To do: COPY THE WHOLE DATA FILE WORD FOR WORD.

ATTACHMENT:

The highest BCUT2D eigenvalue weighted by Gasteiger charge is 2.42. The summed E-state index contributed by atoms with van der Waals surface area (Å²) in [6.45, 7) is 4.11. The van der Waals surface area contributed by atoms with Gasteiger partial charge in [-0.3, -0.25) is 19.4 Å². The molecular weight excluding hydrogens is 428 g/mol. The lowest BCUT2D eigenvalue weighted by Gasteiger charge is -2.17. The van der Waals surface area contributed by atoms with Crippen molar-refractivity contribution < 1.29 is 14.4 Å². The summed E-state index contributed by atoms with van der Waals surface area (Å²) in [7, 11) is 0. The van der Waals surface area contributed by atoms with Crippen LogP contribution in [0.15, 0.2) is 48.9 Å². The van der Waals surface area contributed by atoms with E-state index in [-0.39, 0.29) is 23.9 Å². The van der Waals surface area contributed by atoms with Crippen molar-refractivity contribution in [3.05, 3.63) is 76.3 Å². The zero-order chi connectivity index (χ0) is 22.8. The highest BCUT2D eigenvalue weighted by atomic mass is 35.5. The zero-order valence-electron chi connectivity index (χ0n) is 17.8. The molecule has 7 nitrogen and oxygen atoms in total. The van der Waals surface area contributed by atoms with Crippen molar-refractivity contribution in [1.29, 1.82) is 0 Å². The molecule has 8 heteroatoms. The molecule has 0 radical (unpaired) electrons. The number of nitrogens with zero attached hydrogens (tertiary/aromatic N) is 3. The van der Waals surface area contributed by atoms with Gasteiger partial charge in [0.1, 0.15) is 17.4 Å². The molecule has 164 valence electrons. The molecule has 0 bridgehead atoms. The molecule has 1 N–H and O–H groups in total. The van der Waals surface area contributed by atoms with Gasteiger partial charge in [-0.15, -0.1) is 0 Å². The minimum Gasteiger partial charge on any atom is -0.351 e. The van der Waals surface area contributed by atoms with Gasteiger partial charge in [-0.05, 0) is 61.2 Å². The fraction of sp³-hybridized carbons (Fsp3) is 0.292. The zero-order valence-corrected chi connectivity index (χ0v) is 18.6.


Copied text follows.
The highest BCUT2D eigenvalue weighted by Gasteiger charge is 2.42. The summed E-state index contributed by atoms with van der Waals surface area (Å²) in [6.45, 7) is 4.11. The van der Waals surface area contributed by atoms with Gasteiger partial charge in [-0.3, -0.25) is 19.4 Å². The molecular weight excluding hydrogens is 428 g/mol. The lowest BCUT2D eigenvalue weighted by Gasteiger charge is -2.17. The van der Waals surface area contributed by atoms with Crippen molar-refractivity contribution < 1.29 is 14.4 Å². The summed E-state index contributed by atoms with van der Waals surface area (Å²) in [7, 11) is 0. The van der Waals surface area contributed by atoms with Crippen LogP contribution in [0.15, 0.2) is 48.9 Å². The van der Waals surface area contributed by atoms with E-state index in [-0.39, 0.29) is 23.9 Å². The van der Waals surface area contributed by atoms with Crippen molar-refractivity contribution in [3.05, 3.63) is 76.3 Å². The zero-order chi connectivity index (χ0) is 22.8. The highest BCUT2D eigenvalue weighted by atomic mass is 35.5. The zero-order valence-electron chi connectivity index (χ0n) is 17.8. The molecule has 7 nitrogen and oxygen atoms in total. The van der Waals surface area contributed by atoms with Crippen molar-refractivity contribution in [1.29, 1.82) is 0 Å². The molecule has 8 heteroatoms. The molecule has 0 radical (unpaired) electrons. The number of nitrogens with zero attached hydrogens (tertiary/aromatic N) is 3. The van der Waals surface area contributed by atoms with Gasteiger partial charge in [0.1, 0.15) is 17.4 Å². The molecule has 164 valence electrons. The molecule has 0 bridgehead atoms. The molecule has 1 N–H and O–H groups in total. The van der Waals surface area contributed by atoms with Gasteiger partial charge in [-0.15, -0.1) is 0 Å². The minimum Gasteiger partial charge on any atom is -0.351 e. The van der Waals surface area contributed by atoms with Gasteiger partial charge in [-0.05, 0) is 61.2 Å². The fraction of sp³-hybridized carbons (Fsp3) is 0.292. The zero-order valence-corrected chi connectivity index (χ0v) is 18.6.